For the longest time, one theory that really excites me is ‘Marketers are liars’.
We provide incorrect or exaggerated information to sell our products to consumers.
We persuade consumers in a way where they do not have any control over the purchase, and in a trance mode of sorts- they buy!
Personally, I have always rejected this theory and I had numerous reasons for the same.
But the book All Marketers Are Liars by Seth Godin has given me the perfect reasoning behind why marketers are called, liars.
Here’s my belief or rather defenses for the most common claims:
1. Marketers exaggerate things – Yes, they might but aren’t the consumers smart enough to make the best choice?
2. Marketers persuade- Yes, that’s a part of our job, we might push you towards a purchase, but are we the one’s swiping that card?
3. Marketers make fake claims- Oh even if we wanted to, there are numerous authorities to stop us from that!
Have you read about the recent ban on White Hat Jr. Ads?
So what is that answer, provided in this book that has given me the perfect explanation?
The book mentions- “Marketers lie to consumers because consumers demand it”.
What marketers are actually doing is, they aren’t lying- they are in fact telling stories- that consumers believe to be true.
The whole premise of the book lies in just this one sentence- ‘Consumers are used to telling stories to themselves as well as each other, and that is because, as a matter of fact- people cannot handle the truth’.
The book All Marketers are Liars promotes the ideology that no one buys fact, they buy stories!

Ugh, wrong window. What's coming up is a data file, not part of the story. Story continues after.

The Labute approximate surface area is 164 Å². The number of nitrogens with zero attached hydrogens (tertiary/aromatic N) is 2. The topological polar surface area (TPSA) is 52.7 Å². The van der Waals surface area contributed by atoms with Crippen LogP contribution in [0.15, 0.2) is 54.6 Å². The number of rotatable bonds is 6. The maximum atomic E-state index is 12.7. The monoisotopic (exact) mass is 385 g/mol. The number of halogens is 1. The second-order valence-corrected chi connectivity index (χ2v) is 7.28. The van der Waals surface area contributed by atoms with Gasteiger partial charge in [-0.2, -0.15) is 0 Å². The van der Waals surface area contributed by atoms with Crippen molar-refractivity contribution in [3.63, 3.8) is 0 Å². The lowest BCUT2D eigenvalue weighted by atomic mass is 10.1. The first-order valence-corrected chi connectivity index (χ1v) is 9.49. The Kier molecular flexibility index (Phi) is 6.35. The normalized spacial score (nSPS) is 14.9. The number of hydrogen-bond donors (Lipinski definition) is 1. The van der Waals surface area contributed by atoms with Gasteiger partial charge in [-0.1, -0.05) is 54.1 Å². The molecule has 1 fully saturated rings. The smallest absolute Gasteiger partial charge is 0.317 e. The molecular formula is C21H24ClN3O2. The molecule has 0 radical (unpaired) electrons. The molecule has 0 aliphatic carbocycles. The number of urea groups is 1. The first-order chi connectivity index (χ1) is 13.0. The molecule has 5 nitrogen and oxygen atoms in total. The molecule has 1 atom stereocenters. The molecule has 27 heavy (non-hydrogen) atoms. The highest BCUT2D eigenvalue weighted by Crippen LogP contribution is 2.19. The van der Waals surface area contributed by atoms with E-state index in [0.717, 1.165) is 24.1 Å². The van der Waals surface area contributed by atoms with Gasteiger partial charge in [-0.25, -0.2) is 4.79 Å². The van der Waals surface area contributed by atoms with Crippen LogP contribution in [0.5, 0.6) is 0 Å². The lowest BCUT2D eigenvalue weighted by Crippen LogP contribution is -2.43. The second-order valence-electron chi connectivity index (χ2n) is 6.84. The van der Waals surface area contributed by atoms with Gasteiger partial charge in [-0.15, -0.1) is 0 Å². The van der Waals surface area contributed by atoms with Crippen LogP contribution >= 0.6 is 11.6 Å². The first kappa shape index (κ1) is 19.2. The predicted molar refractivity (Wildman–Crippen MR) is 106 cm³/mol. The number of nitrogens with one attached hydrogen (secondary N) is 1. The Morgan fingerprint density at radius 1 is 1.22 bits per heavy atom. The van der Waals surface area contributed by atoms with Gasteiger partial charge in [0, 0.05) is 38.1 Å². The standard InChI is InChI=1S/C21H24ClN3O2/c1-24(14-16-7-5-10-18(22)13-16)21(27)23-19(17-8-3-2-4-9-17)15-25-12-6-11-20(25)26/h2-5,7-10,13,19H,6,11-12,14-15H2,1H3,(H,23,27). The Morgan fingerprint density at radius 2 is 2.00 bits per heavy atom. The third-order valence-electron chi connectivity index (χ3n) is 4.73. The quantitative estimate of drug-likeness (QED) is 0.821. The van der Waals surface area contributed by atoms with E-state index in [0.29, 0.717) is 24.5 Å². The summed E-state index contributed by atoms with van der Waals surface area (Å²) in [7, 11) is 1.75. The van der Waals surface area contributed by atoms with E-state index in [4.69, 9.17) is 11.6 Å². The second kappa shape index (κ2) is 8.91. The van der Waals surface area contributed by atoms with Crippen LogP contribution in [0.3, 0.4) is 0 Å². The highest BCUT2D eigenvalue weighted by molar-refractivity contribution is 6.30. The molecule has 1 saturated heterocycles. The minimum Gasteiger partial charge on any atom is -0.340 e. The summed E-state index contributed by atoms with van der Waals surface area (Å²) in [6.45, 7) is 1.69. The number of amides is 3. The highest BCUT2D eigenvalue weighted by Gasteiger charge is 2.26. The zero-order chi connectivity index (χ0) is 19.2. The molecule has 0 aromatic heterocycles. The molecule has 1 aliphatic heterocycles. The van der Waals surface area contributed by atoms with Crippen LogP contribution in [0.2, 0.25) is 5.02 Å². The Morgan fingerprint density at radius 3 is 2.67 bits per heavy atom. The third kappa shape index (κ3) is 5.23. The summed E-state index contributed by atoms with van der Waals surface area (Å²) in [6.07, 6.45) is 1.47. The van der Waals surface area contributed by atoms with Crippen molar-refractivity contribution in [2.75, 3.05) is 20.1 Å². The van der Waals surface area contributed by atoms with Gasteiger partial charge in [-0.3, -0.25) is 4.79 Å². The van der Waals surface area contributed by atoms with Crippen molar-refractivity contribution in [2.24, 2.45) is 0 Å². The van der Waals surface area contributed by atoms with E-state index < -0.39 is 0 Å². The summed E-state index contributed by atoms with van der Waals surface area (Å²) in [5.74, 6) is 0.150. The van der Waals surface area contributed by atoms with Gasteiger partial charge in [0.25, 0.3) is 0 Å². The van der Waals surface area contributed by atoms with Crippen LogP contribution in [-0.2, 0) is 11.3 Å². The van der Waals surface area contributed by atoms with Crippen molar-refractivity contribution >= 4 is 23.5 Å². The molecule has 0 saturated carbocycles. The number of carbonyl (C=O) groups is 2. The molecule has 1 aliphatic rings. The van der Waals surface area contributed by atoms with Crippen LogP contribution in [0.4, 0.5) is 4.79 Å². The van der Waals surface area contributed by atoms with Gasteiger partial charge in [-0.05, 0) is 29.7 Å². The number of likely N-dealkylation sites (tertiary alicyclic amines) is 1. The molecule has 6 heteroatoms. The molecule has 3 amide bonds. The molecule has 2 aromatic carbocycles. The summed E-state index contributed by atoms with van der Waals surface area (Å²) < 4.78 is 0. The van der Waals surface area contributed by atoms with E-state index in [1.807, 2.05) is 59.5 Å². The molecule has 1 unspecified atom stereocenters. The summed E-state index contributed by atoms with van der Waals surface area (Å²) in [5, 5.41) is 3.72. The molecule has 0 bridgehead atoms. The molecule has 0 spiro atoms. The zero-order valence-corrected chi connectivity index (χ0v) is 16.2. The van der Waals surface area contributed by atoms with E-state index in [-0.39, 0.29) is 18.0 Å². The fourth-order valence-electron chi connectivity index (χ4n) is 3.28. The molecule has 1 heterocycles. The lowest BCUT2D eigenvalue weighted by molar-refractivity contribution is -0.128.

This has also been highlighted as one of the most important parameters in the book Made to Stick.
And hence a marketer needs to know that consumers do not buy what they “need”, they buy what they “want”.
Needs are objective and rational, whereas wants are subjective and irrational.
The best line in this book that acted as an Aha moment was- “Consumers know their hot buttons better than any marketer knows them”.
It’s these one-liners that make me love every Seth Godin book!
You can check out my other blog posts from the books by this author- This is Marketing & Purple Cow.
So we know that telling stories is the way to go for a marketer to persuade a consumer, but what makes a great story?
So in this blog post, we talk about 8 attributes that make a great story for consumers to buy!
A promise that the usage of the brand can provide.
This can be in the form of safety, money, or shortcuts!
Either of them work well, and let me explain this with the help of examples.
Put yourself in the shoes of a marketer who is promoting a life insurance policy.
Insurance as a category, concerning their communication, operates in three main verticals, namely- Safety, Fear, and Trust.
And in all these verticals, a promise is what the consumer is looking out for- a promise to provide safety to the family, a promise to protect, and a promise to not worry about the investment.
I think this attribute should be renamed to ‘believable’ because it promotes the same.
As a marketer, you cannot tell the consumer a story that he/she doesn’t buy, it must be believable and personal at the same time.